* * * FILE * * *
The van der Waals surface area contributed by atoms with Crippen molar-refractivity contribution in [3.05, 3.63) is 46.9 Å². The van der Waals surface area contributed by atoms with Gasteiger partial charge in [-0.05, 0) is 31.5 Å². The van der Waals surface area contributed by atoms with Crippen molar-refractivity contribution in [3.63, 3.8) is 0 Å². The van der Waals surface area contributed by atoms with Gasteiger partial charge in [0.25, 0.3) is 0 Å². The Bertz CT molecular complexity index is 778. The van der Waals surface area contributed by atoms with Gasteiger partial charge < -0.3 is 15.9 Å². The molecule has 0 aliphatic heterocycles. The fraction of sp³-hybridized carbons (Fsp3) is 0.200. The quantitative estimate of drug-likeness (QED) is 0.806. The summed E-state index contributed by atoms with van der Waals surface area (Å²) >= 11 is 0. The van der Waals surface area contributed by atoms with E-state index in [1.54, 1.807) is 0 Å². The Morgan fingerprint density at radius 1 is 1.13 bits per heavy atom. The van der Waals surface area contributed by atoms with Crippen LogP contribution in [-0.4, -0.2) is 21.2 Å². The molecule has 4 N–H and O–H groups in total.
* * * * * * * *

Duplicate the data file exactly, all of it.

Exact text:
The van der Waals surface area contributed by atoms with Crippen molar-refractivity contribution in [3.05, 3.63) is 46.9 Å². The van der Waals surface area contributed by atoms with Gasteiger partial charge in [-0.05, 0) is 31.5 Å². The van der Waals surface area contributed by atoms with Crippen molar-refractivity contribution in [3.63, 3.8) is 0 Å². The van der Waals surface area contributed by atoms with Gasteiger partial charge in [0.25, 0.3) is 0 Å². The Bertz CT molecular complexity index is 778. The van der Waals surface area contributed by atoms with Gasteiger partial charge < -0.3 is 15.9 Å². The molecule has 0 aliphatic heterocycles. The fraction of sp³-hybridized carbons (Fsp3) is 0.200. The quantitative estimate of drug-likeness (QED) is 0.806. The summed E-state index contributed by atoms with van der Waals surface area (Å²) >= 11 is 0. The van der Waals surface area contributed by atoms with E-state index in [1.54, 1.807) is 0 Å². The Morgan fingerprint density at radius 1 is 1.13 bits per heavy atom. The van der Waals surface area contributed by atoms with Crippen LogP contribution in [-0.4, -0.2) is 21.2 Å². The molecule has 4 N–H and O–H groups in total.